What is the difference between osteoarthritis and other forms of autoimmune arthritis such as Rheumatoid arthritis?

What is the difference between osteoarthritis and other forms of autoimmune arthritis such as Rheumatoid arthritis?

Although symptoms of the different forms of arthritis can appear similar it is important to distinguish between them to ensure appropriate treatment can be given.  There are a few key differences that can distinguish osteoarthritis from other forms such as rheumatoid arthritis.

  1. Onset – Osteoarthritis develops when cartilage (tissue in your joints that cushions your bones) wears away and is primarily a degenerative joint condition. Pain occurs when bone rubs against bone. This type of arthritis pain tends to develop gradually and intermittently over several months or years which is why age is a risk factor for osteoarthritis. On the other hand, rheumatoid arthritis tends to have a more rapid onset occurring at any age. As the immune system attacks the tissue in the joints the pain and stiffness experienced usually worsen over weeks or a few months. Additionally, other symptoms such as fatigue, fever and weakness might precede the actual joint pain.
  2. Location – Osteoarthritis and rheumatoid arthritis can both affect the hands. However, osteoarthritis frequently affects the joint closest to the tip of the finger, whereas rheumatoid arthritis usually spares this joint. Rheumatoid arthritis can appear in any joint, its most regular targets are the hands, wrists, and feet.
  3. Type of stiffness – stiffness in a medical sense refers to how easily a joint moves, if it does not move as readily as it should this is then determined to be a stiff joint. In osteoarthritis it is common for mild morning stiffness of joints to fade after a few minutes of activity. This stiffness can also occur during the day if an affected joint is kept in the same position for extended periods. With rheumatoid and other autoimmune forms of arthritis morning stiffness tends to only ease after an hour or more.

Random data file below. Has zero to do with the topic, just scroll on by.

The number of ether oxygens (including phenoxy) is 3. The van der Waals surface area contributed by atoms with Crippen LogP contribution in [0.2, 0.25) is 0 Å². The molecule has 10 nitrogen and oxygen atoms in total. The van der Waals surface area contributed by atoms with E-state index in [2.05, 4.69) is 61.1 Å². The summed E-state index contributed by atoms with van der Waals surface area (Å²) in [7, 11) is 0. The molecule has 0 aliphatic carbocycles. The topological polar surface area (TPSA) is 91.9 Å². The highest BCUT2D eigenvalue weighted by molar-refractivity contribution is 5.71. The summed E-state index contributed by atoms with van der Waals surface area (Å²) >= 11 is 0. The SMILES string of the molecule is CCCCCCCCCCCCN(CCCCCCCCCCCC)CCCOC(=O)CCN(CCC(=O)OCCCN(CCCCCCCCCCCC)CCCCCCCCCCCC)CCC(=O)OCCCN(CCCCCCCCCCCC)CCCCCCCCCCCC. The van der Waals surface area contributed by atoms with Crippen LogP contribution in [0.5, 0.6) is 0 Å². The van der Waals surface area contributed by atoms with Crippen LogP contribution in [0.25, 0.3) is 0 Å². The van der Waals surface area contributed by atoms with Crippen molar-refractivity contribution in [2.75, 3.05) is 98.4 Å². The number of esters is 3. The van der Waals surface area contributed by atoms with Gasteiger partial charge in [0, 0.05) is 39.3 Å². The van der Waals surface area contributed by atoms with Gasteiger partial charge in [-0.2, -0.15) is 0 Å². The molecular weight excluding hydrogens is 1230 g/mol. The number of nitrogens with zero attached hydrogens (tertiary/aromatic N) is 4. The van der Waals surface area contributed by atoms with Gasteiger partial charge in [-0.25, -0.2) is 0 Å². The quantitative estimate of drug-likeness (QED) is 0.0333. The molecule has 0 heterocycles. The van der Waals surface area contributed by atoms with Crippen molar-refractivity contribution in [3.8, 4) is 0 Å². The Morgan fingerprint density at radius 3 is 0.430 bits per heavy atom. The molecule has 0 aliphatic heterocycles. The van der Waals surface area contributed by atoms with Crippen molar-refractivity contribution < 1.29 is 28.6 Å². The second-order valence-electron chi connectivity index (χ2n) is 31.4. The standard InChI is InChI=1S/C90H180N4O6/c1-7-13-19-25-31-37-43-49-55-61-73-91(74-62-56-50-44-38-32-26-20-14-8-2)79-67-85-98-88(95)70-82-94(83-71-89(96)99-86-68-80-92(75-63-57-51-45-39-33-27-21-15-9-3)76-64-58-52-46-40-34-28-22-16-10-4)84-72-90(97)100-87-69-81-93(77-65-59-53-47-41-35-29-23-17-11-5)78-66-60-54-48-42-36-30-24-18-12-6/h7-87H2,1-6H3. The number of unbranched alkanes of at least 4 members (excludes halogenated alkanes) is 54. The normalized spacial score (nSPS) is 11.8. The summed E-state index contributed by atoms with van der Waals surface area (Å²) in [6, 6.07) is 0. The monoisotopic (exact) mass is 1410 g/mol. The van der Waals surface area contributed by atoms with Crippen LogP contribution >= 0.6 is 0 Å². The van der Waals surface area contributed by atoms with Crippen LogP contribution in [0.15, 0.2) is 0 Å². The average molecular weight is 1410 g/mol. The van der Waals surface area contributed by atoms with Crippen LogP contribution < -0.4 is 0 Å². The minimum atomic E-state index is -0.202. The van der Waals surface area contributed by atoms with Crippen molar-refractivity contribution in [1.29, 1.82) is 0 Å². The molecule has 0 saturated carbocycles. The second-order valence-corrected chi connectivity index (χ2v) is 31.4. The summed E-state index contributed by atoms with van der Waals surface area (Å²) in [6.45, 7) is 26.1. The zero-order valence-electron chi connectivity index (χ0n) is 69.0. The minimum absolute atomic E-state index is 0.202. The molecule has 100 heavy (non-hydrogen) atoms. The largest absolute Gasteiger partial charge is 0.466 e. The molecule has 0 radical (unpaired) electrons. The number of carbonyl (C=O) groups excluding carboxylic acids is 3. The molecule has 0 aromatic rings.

4. Risk factors – You are more likely to develop osteoarthritis arthritis if you are overweight, have joint deformities, have diabetes or gout or have experienced trauma to your joints. Although the exact cause of rheumatoid arthritis is not known it is believed that it is likely a combination of environmental and genetic effects. If you have a grandparent, parent, sibling or other close family member with rheumatoid arthritis you have a higher chance of developing the condition.
Article Author
Arthritis National Research Foundation
arthritisresearch@curearthritis.org

The Arthritis National Research Foundation's mission is to provide initial research funding to brilliant, investigative scientists with new ideas to cure arthritis and related autoimmune diseases. Writing articles about the patients affected and the science being done to find a cure shows why we need to come together to #CureArthritis!

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